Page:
0529 primary windows 7 starter

Upgrade Windows 7 Starter to something better

Jinadasa Katulanda has a netbook computer running Windows 7 Starter. He asked about upgrading it to the Home Premium edition.

The Windows 7 Starter edition is the cheapest, least-powerful version of Windows 7. It was never sold retail, and is only available pre-installed on inexpensive, low-power netbooks.

But here’s the funny thing: Starter isn’t significantly faster than other editions of 32-bit Windows 7. They all have the same minimum hardware requirements.

[Have a tech question? Ask PCWorld Contributing Editor Lincoln Spector. Send your query to answer@pcworld.com.]

To justify the low price, Microsoft removed a lot of features that can be found in other Windows 7 editions. It lacks Aero Glass (which has since been discontinued in Windows 8), multiple monitor support, and Windows Media Center. And if you don’t like the desktop background (what used to be called wallpaper), you’re out of luck. You can’t change it.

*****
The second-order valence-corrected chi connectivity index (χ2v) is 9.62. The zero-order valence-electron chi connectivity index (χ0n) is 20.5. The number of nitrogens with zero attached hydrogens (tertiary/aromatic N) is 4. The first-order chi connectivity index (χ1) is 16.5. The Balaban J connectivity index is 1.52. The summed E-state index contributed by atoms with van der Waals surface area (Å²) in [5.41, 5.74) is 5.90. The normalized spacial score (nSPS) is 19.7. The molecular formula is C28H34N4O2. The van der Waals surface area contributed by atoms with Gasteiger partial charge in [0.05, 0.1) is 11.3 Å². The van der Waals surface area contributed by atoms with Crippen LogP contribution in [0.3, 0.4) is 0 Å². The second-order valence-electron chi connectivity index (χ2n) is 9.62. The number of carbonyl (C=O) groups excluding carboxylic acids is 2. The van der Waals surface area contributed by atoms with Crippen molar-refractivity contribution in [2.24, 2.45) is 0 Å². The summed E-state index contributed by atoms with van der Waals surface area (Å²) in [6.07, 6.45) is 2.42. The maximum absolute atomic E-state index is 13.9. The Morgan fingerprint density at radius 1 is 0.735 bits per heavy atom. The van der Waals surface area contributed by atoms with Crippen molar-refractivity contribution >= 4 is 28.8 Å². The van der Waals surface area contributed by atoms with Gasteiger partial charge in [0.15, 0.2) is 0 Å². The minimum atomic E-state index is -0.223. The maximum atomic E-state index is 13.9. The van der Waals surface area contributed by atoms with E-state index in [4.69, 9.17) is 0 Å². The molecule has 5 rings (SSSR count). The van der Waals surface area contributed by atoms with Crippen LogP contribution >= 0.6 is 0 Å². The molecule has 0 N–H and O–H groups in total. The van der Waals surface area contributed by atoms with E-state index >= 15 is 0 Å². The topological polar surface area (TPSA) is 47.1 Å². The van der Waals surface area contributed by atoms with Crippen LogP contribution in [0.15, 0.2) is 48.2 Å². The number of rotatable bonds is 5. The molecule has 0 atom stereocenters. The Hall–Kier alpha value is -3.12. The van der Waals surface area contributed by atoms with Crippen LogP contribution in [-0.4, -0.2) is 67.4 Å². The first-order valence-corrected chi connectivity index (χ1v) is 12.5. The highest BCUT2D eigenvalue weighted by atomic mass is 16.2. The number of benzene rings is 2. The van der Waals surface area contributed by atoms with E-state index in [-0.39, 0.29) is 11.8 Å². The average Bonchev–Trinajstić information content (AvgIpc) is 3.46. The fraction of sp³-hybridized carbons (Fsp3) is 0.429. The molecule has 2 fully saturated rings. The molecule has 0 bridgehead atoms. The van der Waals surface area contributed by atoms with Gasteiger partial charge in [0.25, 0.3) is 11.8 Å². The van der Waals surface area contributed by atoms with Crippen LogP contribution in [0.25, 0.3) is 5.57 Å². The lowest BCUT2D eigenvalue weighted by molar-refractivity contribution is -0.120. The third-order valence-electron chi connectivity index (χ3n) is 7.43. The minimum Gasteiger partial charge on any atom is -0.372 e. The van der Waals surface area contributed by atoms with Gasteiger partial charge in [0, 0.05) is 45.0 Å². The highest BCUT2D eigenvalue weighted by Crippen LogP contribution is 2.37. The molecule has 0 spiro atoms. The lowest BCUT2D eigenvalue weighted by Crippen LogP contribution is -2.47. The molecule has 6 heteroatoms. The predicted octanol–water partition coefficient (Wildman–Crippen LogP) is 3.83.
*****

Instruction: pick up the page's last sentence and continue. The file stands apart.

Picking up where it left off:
If you upgrade to another 32-bit edition of Windows 7 (the 64-bit ones won’t work), you’re unlikely to see any performance hit. PC World Lab tests from 2009 showed no significant difference. (The tests were for this article, although Starter results didn’t end up in the final copy.) The Lab ran its WorldBench tests on the same PC running Starter, Home Basic, and Home Premium. Starter won, but in a statistical dead heat of 31 to 30. You’d need a stopwatch and quick reflexes to notice that difference.

If you do the upgrade and notice a performance hit, turn off Aero. It’s the likely culprit.

You might also consider upgrading to Windows 8 (again, 32-bit). It might actually improve performance. But run the Windows 8 Upgrade Assistant before you put down any money. It will tell you if your hardware is compatible.

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